The future as we perceived it five years ago is different than the future we see today, which appears to be more, well, disruptive.
Within the past five years, we’ve seen the explosion of ride hailing, major resources devoted to autonomous vehicle development, and auto manufacturers becoming service providers by launching their own mobility programs. Keeping up with this fast-moving stream isn’t easy, particularly if you readily can’t identify your place in this future.
In speaking with car rental operators — particularly those running franchises or their own independent companies — many have taken on a fatalistic attitude when it comes to the future of their business. The attitude seems to be, “We’re doomed,” or “I won’t be around to witness it anyway.”
Those with that attitude probably won’t. A future in which cars drive themselves is certainly difficult to wrap our heads around, but right now we can at least put a few things in context.
First, there will still be service providers in this future, and someone will need to manage those vehicles. But who will that be?
While automakers are now testing the waters as mobility providers, do they want to take on this operations responsibility on a massive scale? Would car dealerships? As pervasive as Uber and Lyft have become, their present model depends on drivers using personal vehicles. When we stop driving, outright ownership will decline. That means Uber and Lyft will have to become fleet owners. Do they want that burden, or would they prefer to contract with those skilled at managing fleets?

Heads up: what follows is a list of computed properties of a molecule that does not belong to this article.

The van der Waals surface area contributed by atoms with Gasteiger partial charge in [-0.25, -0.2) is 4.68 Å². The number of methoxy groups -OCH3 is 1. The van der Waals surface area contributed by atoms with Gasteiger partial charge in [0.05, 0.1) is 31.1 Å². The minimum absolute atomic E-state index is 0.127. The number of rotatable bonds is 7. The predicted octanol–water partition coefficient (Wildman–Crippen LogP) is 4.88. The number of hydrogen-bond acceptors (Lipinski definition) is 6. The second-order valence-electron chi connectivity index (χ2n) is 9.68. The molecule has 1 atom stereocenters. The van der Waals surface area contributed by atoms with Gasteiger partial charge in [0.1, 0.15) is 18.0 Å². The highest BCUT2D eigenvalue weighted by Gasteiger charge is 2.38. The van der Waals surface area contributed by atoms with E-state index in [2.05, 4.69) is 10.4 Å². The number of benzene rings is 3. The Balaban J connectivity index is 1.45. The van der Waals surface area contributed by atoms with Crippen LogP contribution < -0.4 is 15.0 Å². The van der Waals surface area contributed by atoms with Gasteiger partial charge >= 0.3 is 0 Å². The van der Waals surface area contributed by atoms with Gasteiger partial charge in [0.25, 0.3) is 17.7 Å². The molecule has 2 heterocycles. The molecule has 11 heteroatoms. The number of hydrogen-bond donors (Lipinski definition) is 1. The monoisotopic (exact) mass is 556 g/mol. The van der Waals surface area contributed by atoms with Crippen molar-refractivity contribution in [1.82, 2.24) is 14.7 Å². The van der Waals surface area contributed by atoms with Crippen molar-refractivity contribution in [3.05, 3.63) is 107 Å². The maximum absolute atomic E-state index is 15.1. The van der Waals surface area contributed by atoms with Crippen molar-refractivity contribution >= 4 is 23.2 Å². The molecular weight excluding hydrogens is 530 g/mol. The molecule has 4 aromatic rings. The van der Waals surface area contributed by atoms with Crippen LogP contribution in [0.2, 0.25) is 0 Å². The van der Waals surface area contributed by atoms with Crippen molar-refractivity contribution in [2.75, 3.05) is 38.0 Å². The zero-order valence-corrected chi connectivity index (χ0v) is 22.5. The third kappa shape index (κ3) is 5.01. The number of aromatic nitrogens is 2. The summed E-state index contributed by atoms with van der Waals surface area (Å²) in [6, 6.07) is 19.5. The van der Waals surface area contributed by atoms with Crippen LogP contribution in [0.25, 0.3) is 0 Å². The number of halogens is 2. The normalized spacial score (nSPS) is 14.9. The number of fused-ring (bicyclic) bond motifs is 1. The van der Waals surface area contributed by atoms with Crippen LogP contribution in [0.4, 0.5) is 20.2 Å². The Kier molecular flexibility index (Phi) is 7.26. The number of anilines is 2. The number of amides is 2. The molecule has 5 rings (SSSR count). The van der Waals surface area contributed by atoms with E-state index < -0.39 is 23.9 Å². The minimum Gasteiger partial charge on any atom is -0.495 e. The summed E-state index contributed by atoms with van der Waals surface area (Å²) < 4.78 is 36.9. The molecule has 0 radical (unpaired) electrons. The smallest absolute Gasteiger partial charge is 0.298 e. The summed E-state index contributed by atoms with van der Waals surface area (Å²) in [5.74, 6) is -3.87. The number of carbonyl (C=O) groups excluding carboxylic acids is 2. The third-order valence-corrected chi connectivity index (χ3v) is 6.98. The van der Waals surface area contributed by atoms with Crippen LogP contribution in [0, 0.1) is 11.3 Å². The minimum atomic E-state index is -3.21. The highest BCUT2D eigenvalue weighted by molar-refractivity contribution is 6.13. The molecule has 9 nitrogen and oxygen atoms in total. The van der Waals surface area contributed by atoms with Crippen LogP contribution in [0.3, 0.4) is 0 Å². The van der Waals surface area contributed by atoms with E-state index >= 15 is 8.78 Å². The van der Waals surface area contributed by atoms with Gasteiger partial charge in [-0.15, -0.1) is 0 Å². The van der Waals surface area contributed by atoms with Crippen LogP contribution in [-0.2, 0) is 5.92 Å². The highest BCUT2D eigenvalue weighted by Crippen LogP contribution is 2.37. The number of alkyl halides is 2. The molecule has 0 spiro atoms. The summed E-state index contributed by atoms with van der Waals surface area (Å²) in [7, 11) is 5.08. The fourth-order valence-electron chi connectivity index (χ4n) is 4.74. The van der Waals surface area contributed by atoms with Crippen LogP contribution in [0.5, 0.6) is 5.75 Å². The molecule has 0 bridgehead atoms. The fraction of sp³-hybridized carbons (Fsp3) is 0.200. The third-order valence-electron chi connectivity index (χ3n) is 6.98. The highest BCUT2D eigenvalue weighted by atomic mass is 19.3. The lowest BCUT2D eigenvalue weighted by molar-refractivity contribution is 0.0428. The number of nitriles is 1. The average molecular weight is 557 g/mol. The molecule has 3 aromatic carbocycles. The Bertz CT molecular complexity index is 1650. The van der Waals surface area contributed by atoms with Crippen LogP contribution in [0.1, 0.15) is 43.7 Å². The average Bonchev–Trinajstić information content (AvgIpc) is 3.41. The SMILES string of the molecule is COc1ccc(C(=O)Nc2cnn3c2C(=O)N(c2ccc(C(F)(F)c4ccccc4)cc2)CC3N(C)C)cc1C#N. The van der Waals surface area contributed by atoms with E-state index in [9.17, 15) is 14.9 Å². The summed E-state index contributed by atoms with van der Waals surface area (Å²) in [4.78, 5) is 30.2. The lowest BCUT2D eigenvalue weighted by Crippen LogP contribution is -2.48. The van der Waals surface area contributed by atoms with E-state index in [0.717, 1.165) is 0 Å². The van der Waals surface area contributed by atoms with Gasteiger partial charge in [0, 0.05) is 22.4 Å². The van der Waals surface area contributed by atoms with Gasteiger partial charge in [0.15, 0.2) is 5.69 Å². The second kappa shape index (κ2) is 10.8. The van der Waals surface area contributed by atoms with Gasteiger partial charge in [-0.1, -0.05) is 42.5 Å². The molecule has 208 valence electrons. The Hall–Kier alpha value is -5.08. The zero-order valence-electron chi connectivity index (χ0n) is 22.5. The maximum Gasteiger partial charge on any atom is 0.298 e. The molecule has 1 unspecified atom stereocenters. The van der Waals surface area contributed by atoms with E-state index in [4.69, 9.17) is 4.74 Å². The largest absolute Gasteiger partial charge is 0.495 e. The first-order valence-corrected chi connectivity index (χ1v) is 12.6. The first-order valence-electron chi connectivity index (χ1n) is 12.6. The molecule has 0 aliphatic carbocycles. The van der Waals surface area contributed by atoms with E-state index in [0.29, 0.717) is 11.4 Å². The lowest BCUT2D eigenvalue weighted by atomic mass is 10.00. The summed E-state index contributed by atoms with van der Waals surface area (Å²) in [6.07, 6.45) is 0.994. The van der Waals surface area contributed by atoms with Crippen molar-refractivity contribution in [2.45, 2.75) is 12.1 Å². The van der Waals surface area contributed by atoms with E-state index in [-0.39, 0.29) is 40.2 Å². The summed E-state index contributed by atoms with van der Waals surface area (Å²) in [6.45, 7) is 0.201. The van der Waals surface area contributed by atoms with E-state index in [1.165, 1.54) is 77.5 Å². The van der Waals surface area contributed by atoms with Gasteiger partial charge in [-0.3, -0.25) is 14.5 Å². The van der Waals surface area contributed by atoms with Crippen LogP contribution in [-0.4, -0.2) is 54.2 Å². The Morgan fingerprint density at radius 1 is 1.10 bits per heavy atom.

Car rental companies know fleet management. It’s not as sexy as an iPhone app, but it’s more important. Car rental is poised to leverage this fleet management for the future.
The business model will change, however, and it’s easy to see how this could drive a fatalistic attitude. How people access vehicles will change. How they’re bought and sold will change. How vehicles are serviced will change. In an autonomous vehicle environment, it looks like vehicle ownership could eventually give way to a pay-as-you-go scheme, in which case there will be an even greater pool of vehicles to manage. In fact, fleet management will be more important than today.
Would smaller operators have a place in this future?
In a world of autonomous vehicles, there will still be the need for service providers that understand their local markets, ones that can assume the burden of operations and profit margins in ways a larger corporation may not want to be involved. This model would still be relevant in the future.
For the smaller operator, the same challenges will remain. Technology’s role will only increase, so it’s time for the technophobes to get some therapy. But you don’t have to invent the technology nor do you need to be a first adopter. Sure, how best to harness technology could keep you up at night. But think how technology has already allowed you to act like a bigger company — by implementing sophisticated customer relationship and database management systems, automated phone answering services, or slick web design. Technology may start expensive, but it inevitably becomes attainable as it develops.
Heck, 20 years ago you may have been scared about keeping up with the internet. If you’re still here, you’ve managed to stay on top of the changes and incorporate them into your business.
Just like today, small operators won’t win on price. The larger brands will always be able to buy vehicles cheaper than you can — and therefore distribute them to end users cheaper. That won’t change, so you’ll still have to look for the same advantages that you need to survive today by looking for the added value you can provide.
For smaller car rental operators, success has always been a function of exploiting a niche and making yourself indispensable to your customers. That won’t change. Earn your customers’ trust, and they’ll follow you into the future.